One of my assignments here at the Senate is to serve on the Capital Investment Committee, also known as the “bonding committee.” This is the committee that is responsible for investing in critical statewide infrastructure.
As you can imagine, we get a lot of requests from around the state, but we have finite resources. We usually pass a substantial bonding bill in even-numbered years. Before doing so, the committee has to jump on a bus and go visit these projects to learn about them firsthand.
Recently, we completed the first leg of the 2019 bonding tour by visiting projects in northeast Minnesota.
Our first stop was in Becker, where we learned about the city’s plans to expand their business park. Next, we went to Grand Rapids to hear about Bovey’s planned infrastructure improvements, a project for the IRA Civic Center, and asset preservation at Itasca Community College. We also had stops in Cohasset, Hibbing, and Chisholm for several development and infrastructure projects.
The most interesting stop of the first day was at the Hull-Rust mine near Hibbing. It’s the largest open pit mine in the world. If you haven’t been up there, I suggest you make a trip up to visit. It’s important to tour the facility and learn about the endless ways that mining impacts our economy and how it contributes to our GDP. Virtually every facet of our economy begins in a mine somewhere. It’s a special place and we are fortunate to have it.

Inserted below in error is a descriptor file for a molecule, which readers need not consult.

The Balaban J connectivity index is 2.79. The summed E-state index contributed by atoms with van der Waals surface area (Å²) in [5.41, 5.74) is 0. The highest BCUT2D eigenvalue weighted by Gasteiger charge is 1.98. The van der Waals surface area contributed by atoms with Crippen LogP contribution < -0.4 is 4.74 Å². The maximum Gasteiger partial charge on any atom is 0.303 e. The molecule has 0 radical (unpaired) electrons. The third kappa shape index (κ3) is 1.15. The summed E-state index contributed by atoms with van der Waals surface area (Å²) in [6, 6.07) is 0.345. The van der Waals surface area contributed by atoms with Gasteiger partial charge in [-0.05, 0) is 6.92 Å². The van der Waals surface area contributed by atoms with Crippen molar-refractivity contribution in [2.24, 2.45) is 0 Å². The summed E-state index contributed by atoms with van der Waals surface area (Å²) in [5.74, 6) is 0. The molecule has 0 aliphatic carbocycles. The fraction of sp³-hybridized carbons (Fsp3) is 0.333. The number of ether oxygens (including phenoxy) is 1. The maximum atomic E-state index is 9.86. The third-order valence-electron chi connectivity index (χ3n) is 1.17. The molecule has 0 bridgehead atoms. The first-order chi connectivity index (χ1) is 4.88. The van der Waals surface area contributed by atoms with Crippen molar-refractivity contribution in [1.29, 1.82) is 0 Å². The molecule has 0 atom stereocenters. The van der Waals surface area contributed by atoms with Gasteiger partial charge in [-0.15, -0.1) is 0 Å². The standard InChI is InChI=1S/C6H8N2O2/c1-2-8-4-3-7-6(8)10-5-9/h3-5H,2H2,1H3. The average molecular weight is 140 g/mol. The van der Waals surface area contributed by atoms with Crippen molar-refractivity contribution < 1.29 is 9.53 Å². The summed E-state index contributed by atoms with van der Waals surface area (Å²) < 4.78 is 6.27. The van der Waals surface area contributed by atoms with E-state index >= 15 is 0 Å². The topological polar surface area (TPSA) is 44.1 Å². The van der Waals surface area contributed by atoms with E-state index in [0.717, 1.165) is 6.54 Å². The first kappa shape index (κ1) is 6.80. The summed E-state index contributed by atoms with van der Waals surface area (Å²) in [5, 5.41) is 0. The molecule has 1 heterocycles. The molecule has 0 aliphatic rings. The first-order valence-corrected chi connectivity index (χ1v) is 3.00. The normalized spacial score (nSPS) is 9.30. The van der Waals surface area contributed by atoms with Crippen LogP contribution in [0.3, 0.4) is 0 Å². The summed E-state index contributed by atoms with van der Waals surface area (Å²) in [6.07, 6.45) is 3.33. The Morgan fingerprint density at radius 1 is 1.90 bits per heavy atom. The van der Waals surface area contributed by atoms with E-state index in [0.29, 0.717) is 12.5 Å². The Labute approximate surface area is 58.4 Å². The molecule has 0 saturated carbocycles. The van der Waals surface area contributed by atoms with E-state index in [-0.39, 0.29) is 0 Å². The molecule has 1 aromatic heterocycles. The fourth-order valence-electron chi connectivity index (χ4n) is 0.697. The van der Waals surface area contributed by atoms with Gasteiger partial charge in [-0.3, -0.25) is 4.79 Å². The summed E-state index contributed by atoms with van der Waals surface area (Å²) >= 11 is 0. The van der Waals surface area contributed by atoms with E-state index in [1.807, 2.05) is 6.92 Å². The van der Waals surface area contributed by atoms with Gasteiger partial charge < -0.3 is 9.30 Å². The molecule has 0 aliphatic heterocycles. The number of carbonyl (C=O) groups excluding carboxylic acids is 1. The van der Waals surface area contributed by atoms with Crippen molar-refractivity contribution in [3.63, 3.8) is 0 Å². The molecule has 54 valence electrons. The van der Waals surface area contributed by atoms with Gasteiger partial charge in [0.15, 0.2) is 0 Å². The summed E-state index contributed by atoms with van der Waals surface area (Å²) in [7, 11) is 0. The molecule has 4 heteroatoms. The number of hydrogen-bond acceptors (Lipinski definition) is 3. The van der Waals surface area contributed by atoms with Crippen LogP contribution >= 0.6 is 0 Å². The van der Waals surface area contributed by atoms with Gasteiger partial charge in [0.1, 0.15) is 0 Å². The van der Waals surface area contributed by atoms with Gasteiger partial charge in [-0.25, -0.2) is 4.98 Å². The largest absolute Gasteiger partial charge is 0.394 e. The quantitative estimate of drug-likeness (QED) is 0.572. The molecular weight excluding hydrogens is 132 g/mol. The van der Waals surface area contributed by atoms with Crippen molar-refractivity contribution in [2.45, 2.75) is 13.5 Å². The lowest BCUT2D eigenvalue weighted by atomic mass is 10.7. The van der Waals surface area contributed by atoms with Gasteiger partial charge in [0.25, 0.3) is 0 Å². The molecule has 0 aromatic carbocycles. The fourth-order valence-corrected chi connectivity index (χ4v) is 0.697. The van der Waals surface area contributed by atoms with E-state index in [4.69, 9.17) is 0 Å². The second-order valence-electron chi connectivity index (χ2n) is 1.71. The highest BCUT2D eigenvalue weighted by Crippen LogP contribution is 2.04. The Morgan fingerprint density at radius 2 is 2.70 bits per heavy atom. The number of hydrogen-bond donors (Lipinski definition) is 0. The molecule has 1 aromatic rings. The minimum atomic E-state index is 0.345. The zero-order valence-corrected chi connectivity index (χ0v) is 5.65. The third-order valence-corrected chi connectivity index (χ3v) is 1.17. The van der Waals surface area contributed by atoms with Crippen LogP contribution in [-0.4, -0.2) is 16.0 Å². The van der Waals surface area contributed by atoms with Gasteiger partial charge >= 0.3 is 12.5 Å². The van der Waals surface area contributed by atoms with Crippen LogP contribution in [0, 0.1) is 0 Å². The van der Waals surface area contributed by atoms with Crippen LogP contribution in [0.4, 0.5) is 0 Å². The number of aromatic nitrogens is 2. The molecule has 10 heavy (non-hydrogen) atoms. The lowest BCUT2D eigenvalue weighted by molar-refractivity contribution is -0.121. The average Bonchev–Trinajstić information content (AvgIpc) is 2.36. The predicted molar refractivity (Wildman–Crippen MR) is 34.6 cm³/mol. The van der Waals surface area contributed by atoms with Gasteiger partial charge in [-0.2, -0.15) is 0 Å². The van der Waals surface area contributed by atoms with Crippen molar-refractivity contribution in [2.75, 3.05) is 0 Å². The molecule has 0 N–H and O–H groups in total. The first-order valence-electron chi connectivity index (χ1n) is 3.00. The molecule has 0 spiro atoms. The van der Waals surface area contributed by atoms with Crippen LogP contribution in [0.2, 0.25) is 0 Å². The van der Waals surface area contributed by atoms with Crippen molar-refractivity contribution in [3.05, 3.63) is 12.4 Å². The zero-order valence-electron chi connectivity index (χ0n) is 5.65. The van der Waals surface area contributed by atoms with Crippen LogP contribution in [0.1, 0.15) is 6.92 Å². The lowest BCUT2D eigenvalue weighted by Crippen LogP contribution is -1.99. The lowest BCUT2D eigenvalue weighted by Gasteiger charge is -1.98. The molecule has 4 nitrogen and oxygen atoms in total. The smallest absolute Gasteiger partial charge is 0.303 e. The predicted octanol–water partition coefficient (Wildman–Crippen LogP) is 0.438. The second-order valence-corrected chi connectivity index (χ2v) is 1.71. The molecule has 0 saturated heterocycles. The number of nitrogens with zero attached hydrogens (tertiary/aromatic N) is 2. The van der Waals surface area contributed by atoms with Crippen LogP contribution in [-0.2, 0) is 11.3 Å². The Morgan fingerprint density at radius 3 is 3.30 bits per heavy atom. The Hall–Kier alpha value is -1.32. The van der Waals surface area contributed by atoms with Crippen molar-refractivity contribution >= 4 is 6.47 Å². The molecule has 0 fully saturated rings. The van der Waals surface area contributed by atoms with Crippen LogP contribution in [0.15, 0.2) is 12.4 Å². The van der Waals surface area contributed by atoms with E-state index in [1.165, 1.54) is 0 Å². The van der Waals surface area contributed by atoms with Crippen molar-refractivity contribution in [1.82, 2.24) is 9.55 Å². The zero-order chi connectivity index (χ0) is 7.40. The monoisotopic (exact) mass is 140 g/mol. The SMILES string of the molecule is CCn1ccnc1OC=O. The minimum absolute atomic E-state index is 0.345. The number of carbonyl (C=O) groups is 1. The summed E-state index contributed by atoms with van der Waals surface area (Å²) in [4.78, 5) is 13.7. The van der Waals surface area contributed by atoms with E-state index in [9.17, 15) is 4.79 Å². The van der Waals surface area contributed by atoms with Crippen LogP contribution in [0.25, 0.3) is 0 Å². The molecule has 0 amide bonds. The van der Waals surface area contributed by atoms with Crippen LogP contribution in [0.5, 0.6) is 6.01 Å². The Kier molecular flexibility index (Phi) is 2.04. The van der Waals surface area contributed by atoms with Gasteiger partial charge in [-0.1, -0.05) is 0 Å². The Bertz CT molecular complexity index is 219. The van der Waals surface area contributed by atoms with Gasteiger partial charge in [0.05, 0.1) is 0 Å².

We started day 2 in Virginia at their public safety center, then we visited the Lake Vermillion-Soudan Mine, which is another terrific place to visit if you are ever in the northland and interested in mining. In Ely we learned about a community hospital project, two projects for the local community college, and two trailhead projects
We began day 3 in Two Harbors, to learn about their wastewater facility improvement plans. We stopped in Duluth to see plans to rehabilitate coastal infrastructure and learn about assistance requests for the port. Then we visited the local sanitary district to learn about their plans to cut costs for customers by adding new energy generators. We visited two community colleges (Fond Du Lac Tribal Community College and Pine Technical Community College), and learned about a planned water distribution system for Twin Lakes Township. Finally, the tour wrapped up in Cambridge, where we learned about a planned railroad crossing improvement and a project to expand Highway 95.
The days are long on these tours. We typically start early and end late, and it’s a lot of travel. But it is an important part of the job. Taxpayers are counting on us to be diligent in the way we invest in state resources, and the only way to prioritize which projects need funding the most is to visit them and learn about them firsthand.
This was just the first tour. At the beginning of October we will tour the northwest part of the state, and in the coming weeks we’ll visit the other areas of Minnesota as well.
If you have any questions about these projects or any feedback, I would love to hear it. Feel free to contact me any time at 651-296-0284 or email@example.com.